Monday, October 31, 2011

Genetics of Neuropeptide S in human panic disorder: from mice to men, and back


Rainer Reinscheid
Rainer K. Reinscheid
Dept. of Pharmaceutical Sciences
University of California Irvine

Monday, October 31st
12:00-1:30 pm
SBSG 1517


For abstract, click 'read more':

Abstract:
Neuropeptide S (NPS) has been shown to promote arousal and wakefulness, produce anxiolytic-like effects and facilitate fear extinction in rodents. In addition, NPS was found to reinstate drug-seeking behavior and attenuate neurochemical effects and psychotic-like behavioral changes produced by NMDA-receptor antagonists. Its effects on anxiety behaviors and fear memories appear to be mediated by NPS receptors in the amygdala where it modulates glutamatergic neurotransmission. While all these recent findings were made in preclinical animal models, much less is known about the physiological functions of the NPS system in humans.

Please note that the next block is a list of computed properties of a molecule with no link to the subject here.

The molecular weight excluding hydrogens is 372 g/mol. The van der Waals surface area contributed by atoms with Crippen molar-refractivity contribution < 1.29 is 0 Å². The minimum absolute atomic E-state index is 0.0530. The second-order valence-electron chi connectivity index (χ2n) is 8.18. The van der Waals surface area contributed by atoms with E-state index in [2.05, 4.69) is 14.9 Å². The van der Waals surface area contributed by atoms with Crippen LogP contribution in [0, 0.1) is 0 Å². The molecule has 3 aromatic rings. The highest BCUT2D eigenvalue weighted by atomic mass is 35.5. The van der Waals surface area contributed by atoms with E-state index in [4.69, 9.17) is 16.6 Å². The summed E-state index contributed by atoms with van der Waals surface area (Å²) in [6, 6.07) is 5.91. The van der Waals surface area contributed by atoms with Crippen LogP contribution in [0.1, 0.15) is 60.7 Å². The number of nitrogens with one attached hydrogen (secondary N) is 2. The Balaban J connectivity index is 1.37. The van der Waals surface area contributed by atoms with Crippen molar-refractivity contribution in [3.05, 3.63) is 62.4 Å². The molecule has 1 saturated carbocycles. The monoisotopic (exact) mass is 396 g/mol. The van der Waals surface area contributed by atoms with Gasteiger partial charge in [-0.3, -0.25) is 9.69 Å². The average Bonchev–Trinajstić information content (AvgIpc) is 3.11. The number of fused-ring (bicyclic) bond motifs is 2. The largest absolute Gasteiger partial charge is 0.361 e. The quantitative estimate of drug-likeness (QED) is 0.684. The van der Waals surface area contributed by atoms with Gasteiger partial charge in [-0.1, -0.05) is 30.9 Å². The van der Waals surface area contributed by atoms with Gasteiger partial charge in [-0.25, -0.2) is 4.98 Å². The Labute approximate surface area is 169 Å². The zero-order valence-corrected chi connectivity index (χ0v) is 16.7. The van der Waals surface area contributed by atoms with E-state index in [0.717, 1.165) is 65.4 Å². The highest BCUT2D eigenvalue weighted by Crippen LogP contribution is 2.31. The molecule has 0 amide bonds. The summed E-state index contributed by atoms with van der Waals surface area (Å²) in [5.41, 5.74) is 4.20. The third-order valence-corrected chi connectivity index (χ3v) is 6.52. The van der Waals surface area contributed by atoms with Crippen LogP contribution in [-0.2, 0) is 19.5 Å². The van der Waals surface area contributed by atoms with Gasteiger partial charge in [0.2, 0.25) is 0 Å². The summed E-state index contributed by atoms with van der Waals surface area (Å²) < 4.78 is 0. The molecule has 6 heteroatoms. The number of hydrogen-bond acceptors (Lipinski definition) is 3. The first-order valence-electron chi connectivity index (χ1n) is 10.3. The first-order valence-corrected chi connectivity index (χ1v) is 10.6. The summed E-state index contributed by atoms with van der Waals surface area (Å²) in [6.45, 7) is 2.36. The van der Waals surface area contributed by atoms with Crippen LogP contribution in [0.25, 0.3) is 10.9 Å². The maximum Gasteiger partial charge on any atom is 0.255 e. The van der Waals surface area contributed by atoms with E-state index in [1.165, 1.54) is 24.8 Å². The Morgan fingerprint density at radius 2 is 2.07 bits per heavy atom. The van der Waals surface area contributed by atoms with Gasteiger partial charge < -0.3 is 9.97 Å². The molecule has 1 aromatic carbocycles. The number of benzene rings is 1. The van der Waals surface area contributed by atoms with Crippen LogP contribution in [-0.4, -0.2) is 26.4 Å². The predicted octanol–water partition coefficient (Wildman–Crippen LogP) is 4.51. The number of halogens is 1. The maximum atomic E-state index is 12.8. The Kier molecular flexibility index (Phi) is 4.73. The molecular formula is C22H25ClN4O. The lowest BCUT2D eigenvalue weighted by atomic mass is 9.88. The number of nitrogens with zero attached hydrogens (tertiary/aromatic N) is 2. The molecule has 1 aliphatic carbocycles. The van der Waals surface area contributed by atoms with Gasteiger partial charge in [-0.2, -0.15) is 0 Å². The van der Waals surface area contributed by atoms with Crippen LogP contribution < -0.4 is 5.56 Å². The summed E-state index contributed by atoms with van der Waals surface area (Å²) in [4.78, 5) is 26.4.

A coding polymorphism in the human NPS receptor (NPSR) gene was discovered to occur with high frequency in the human gene pool. The single nucleotide polymorphism encodes an Asn to Ile exchange at position 107 of the receptor protein. The two variants of human NPSR differ substantially in their sensitivity to the natural agonist, with NPSR Ile107 being 5-10 fold more sensitive to NPS than NPSR Asn107. It is reasonable to assume that such a significant difference in agonist efficacy might produce phenotypical consequences. Indeed, several genetic association studies recently found evidence that NPSR genotypes might be associated with normal human behavior or psychiatric illness, in particular panic disorder. Neuroimaging studies also suggest NPSR genotype-specific activation of critical brain areas during processing of emotional stimuli or fear conditioning. These results indicate that the NPS system may be involved in modulation of anxiety as well as arousal states in humans and could play a critical role in cognitive processes underlying the psychophathology of panic disorder.